We investigate return predictability on the Johannesburg Stock Exchange (JSE) with a particular emphasis on the consistency of return predictability between a stable and market crisis period. Ordinary Least Squares (OLS) univariate regressions of monthly share returns against fundamental firm characteristics provide evidence that all anomalies identified in the prior literature on return predictability on the JSE are significant during the stable period of the sample, suggesting consistency in these anomalies for a sustained period. These factors include growth in dividends and earnings, found to be inconsistent in prior literature. Over the market crisis period we find that only the cash flow-to-price variable remains a significant predictor of share returns, suggesting that firms with higher cash-flows are seen by the market to be better poised to outperform during periods of crisis. Statistically significant factors in either period are found to exhibit consistent payoffs during their respective periods of significance.
The study analyses whether there is long term comovement among the African daily stock market indices using bivariate and multivariate Johansen cointegration. Using the Vector Error Correction Model (VECM), we then examine the short run dynamics for the market portfolios where cointegration exists. We control for the 2007 - 2008 financial crisis. The results show that the African markets are generally segmented. The financial crisis seems to have strengthened the comovement among some of the markets. We outline the policy and investment implication of the findings.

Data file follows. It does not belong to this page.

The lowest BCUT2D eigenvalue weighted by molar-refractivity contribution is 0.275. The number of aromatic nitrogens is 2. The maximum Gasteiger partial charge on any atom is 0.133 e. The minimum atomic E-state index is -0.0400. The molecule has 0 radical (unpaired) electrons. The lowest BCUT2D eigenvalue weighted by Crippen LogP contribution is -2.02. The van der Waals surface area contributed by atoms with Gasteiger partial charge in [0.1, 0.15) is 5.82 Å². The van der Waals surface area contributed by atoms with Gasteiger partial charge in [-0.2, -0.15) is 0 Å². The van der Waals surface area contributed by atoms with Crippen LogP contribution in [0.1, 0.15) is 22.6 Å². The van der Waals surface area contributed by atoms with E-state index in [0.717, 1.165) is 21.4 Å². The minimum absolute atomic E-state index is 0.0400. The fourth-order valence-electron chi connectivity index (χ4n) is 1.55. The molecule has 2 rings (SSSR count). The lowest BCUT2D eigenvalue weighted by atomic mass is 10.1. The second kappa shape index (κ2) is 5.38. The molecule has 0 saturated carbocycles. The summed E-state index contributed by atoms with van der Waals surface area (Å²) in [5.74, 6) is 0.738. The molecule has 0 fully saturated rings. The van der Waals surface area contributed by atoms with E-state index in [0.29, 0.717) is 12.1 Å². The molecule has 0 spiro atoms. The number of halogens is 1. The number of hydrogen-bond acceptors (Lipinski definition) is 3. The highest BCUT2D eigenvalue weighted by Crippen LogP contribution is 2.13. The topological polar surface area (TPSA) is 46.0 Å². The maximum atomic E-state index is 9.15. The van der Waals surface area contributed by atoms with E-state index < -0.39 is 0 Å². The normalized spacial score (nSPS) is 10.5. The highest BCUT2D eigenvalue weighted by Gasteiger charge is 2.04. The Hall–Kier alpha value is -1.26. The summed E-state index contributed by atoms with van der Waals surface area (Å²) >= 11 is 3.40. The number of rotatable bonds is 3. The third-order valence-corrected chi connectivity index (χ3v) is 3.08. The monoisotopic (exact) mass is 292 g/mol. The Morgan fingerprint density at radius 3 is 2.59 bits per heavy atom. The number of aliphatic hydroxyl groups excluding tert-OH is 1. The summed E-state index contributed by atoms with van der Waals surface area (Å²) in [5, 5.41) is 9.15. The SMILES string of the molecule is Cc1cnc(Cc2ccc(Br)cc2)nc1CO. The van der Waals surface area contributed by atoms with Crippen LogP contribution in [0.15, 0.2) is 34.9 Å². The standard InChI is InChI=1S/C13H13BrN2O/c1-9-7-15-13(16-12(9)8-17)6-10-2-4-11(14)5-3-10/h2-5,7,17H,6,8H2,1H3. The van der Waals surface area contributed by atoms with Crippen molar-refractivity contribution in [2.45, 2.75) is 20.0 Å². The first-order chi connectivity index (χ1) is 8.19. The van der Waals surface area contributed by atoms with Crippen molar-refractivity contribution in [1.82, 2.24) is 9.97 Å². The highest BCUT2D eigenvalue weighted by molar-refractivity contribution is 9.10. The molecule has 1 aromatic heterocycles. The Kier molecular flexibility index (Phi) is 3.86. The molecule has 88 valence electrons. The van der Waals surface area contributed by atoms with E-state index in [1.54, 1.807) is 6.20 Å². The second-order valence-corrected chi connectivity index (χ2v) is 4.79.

This paper examines the Johannesburg Stock Exchange indices using the fractal analysis technique for estimating the Hurst exponent. Evidence supporting a fractal nature in the market was found, implying a long-term predictability property for the overall market index. Our results also appear to indicate a logical system of variation of the Hurst exponent by firm size, market characteristic and sector grouping. We also found that there is more long-term predictability in emerging markets compared to developed markets. Resources, Non-Cyclical Services and Financials show the lowest average Hurst exponent values.
The primary objective of this study was to examine the role played by the quality of infrastructure and firm heterogeneity on the amount and probability of being foreign invested using maximum likelihood techniques like the Probit and Tobit models. Results show that firm size and skilled labour have a positive and significant effect in attracting FDI, whilst firm age, unionisation and power outages have a negative and significant effect. The impacts of firm and location specific variables differ depending on whether we are looking at market seeking or export oriented FDI. This means that governments must create an environment conducive for firm growth and invest more into education, skills development and electricity infrastructure development if they want to attract significant inflows of FDI into the manufacturing sector.